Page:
Thank you to Tina for a lovely challenge, and a homage to the importance of shadows.

 

Find beauty not only in the thing itself but in the pattern of the shadows, the light and dark which that thing provides.

Junichiro Tanizaki

 

 

 

 

Lens-Artists Challenge #28 – Curves

Curves –

”In life, as in art, the beautiful moves in curves.”

Edward G. Bulwer-Lytton

Thank you Tina, for this week’s opportunity to admire natural as well as man made curves. They are everywhere – if you just let your eyes find them… Sometimes you have to look up though – like in Trinity College, Dublin, and The Long Room.

Antoni Gaudí – a master of curves

Rila Monastery, Bulgaria –

– glorious curves

In my forest – colourful, natural curves

Lava, and life returning – in curves

But no curves are as beautiful and complete as those of the koru –

A short Wikipedia explanation: Koru (Māori for ”loop”) is a spiral shape based on the appearance of a new unfurling silver fern frond. It is an integral symbol in Māori art, carving and tattooing, where it symbolises new life, growth, strength and peace. Its shape ”conveys the idea of perpetual movement,” while the inner coil ”suggests returning to the point of origin”.

 

 

CB&W Photo Challenge: Rocks, Boulders, Stones

Cee’s Black & White Photo Challenge: Rocks, Boulders, Stones

Thursday Thoughts – Christmas Market

Christmas in Sweden also means many Christmas markets to visit, where local people can put their work on display, and there is a lot of chatting and big smiles. This year we only visited one market, and came home with some lovely presents of course…

This young woman was a talented painter with somewhat a style of her own.

And there were even younger participants… mother and daughter sold flowers and decorations. Everything works out well when you are smiling!

Thursday Thoughts – We Must Make it Work!

My post from November 30, 2017, a year ago – I thought a reminder to us all would not hurt. What do you want to give your children and grand children for the future?

 

Every December I remember our month in New Zealand some years ago. Never have I been to a country where I found so much and so many to admire and love.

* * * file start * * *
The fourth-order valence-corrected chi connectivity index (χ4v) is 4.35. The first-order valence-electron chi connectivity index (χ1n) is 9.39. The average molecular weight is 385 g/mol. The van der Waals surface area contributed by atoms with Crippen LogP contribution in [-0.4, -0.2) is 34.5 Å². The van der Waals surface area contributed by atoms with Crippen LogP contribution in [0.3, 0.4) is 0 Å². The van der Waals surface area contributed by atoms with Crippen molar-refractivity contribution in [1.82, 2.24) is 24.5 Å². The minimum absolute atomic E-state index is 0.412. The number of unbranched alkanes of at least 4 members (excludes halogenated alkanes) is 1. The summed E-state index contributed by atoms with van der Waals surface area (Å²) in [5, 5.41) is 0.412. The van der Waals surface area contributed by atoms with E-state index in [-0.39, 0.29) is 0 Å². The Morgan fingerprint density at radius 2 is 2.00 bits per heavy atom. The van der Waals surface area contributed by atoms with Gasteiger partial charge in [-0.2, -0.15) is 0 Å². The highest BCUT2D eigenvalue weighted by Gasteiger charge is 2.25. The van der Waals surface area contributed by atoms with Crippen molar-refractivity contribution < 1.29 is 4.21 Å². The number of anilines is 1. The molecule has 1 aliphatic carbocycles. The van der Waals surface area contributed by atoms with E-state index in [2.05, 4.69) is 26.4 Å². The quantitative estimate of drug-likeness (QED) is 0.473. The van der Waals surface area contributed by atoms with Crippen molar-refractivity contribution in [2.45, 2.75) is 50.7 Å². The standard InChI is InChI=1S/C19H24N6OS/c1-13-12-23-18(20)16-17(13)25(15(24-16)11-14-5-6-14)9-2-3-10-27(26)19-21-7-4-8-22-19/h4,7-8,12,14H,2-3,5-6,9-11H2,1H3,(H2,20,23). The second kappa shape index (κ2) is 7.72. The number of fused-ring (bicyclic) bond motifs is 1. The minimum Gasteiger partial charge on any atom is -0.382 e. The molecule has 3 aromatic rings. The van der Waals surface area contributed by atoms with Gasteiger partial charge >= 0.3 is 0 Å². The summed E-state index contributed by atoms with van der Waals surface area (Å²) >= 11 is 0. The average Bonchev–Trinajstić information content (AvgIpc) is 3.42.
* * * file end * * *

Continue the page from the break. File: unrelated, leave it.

This is where our antipodes live, this is where I had one of my first penfriends, this is the country whose nature I believe to be the most diverse and beautiful in the world. And this is where Rainbow Warrior went down, sending many people around the world into an unbelievable state of shock.

We are constantly reminded of how much we contaminate our world, and the focus here in Swedish media, right now,  is the sea, the oceans.

Just like in Wellington, we can still bathe, swim and fish in Stockholm – but for how long?

I am a member of many organizations trying their best to help preserving our planet for generations to come. But right now, we receive news every day about all the plastic and micro plastic in the oceans – a terrible threat to all organisms-

So, I think again, with my heart wide open, about how much I respect and love NZ, its people and its genuine efforts to help the world stay healthy. Down to every detail… for example the artwork made for making us humans see and do the right things.

And these are only two, small,  brilliant examples out of many, many…we saw new examples every day.

Hopefully it is not too late for the world – but You and I, and all of us, have to do our bit, our part, every day – to save our enigmatic and fantastic planet. Start with the little things…don’t use plastic bags, bring your own when you go shopping. Don’t throw old medicine in the toilet, in Sweden we leave them at the pharmacy for destruction.

Can you say you try to do everything you can to help? I know I try – but I also know I can do so much more.